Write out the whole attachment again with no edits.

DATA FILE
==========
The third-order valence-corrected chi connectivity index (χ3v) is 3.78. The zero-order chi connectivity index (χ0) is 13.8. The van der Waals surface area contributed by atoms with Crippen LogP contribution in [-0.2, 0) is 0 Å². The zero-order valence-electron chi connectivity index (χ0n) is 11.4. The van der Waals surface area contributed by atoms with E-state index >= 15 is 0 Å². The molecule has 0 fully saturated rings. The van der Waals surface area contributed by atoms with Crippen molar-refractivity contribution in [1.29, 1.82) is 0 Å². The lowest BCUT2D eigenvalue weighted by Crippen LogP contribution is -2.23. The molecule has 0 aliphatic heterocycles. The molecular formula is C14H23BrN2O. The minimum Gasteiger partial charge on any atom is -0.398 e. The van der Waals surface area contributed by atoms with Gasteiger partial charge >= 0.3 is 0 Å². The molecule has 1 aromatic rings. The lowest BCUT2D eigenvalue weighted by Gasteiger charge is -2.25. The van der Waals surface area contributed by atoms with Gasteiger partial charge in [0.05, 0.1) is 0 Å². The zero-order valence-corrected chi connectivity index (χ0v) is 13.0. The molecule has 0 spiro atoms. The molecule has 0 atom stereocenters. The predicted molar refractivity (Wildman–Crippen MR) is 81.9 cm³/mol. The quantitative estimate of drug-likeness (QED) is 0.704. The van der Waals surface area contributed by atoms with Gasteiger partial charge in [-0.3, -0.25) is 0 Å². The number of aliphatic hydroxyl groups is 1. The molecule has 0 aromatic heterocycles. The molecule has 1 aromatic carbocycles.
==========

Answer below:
The third-order valence-corrected chi connectivity index (χ3v) is 3.78. The zero-order chi connectivity index (χ0) is 13.8. The van der Waals surface area contributed by atoms with Crippen LogP contribution in [-0.2, 0) is 0 Å². The zero-order valence-electron chi connectivity index (χ0n) is 11.4. The van der Waals surface area contributed by atoms with E-state index >= 15 is 0 Å². The molecule has 0 fully saturated rings. The van der Waals surface area contributed by atoms with Crippen molar-refractivity contribution in [1.29, 1.82) is 0 Å². The lowest BCUT2D eigenvalue weighted by Crippen LogP contribution is -2.23. The molecule has 0 aliphatic heterocycles. The molecular formula is C14H23BrN2O. The minimum Gasteiger partial charge on any atom is -0.398 e. The van der Waals surface area contributed by atoms with Gasteiger partial charge >= 0.3 is 0 Å². The molecule has 1 aromatic rings. The lowest BCUT2D eigenvalue weighted by Gasteiger charge is -2.25. The van der Waals surface area contributed by atoms with Gasteiger partial charge in [0.05, 0.1) is 0 Å². The zero-order valence-corrected chi connectivity index (χ0v) is 13.0. The molecule has 0 spiro atoms. The molecule has 0 atom stereocenters. The predicted molar refractivity (Wildman–Crippen MR) is 81.9 cm³/mol. The quantitative estimate of drug-likeness (QED) is 0.704. The van der Waals surface area contributed by atoms with Gasteiger partial charge in [-0.3, -0.25) is 0 Å². The number of aliphatic hydroxyl groups is 1. The molecule has 0 aromatic heterocycles. The molecule has 1 aromatic carbocycles.